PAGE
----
yongkang xue

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David Neelin and Yongkang Xue in the Mirage News—Soil Temperatures on Tibetan Plateau Impact Global Climate

Over the past 20 years, UCLA professor Yongkang Xue has been learning how land temperature and moisture influences climate patterns. His latest paper, published in the Bulletin of the American Meteorological Society and co-authored by a global group of elite scientists, found that soil temperature variations in the Tibetan Plateau affect major climate patterns, such as the East Asian monsoon — seasonal rains that help grow food, generate power and maintain ecosystems in lands populated by more than a billion people.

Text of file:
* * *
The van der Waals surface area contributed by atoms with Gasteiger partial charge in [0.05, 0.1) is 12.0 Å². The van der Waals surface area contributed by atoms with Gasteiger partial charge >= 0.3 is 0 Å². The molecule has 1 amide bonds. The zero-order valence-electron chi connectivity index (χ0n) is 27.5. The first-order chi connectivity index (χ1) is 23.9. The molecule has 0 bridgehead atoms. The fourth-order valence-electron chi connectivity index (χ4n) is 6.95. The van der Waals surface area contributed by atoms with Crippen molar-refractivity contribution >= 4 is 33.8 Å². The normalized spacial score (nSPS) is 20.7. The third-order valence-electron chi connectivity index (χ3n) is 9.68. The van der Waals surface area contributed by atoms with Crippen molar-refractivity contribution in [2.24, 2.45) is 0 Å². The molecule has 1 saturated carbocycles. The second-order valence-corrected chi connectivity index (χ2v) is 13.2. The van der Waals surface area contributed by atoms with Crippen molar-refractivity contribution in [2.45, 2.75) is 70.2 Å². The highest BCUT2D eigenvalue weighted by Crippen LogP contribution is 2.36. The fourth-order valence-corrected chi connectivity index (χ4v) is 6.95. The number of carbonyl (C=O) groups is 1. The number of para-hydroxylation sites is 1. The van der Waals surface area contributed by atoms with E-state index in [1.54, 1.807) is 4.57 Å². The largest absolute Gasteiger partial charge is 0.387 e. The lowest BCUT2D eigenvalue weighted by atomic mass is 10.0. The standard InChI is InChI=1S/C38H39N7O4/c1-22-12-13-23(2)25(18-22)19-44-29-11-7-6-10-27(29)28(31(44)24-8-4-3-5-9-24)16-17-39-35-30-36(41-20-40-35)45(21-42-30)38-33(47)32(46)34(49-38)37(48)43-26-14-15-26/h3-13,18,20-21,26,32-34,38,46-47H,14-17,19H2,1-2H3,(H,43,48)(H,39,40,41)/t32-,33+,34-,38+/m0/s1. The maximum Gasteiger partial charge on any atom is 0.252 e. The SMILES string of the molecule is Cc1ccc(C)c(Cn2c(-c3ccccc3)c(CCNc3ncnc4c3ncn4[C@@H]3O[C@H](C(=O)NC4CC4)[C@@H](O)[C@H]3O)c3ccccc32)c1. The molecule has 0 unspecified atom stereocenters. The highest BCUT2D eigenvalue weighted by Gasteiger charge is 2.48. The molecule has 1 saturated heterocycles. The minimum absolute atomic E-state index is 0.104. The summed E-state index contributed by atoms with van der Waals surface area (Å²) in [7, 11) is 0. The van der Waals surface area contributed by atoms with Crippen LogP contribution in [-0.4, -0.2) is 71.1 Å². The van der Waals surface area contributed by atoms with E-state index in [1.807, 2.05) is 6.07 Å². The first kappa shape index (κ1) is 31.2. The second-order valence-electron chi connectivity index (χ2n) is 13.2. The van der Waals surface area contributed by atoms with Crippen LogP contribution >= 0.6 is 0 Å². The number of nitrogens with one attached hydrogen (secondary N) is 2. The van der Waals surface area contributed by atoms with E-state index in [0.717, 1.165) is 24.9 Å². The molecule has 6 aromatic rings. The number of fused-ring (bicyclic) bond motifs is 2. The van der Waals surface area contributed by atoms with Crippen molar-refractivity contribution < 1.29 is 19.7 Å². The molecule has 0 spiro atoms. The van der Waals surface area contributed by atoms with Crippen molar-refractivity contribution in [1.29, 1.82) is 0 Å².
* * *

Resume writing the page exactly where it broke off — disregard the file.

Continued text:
Understanding the Tibetan Plateau’s influence on climate improves meteorologists’ and climatologists’ ability to predict seasonal and sub-seasonal climatic conditions. And, though the predictions are far from certain, even knowing there’s a greater likelihood of a strong monsoon or a drought is valuable, said David Neelin, a UCLA professor of atmospheric and oceanic sciences and a co-author of the paper.

“If you’re a farmer deciding how much crop insurance to buy and you can use this prediction across multiple years, you’ll come out ahead in the long term,” Neelin said. “It’s the same with El Niño. It doesn’t guarantee, but it helps.”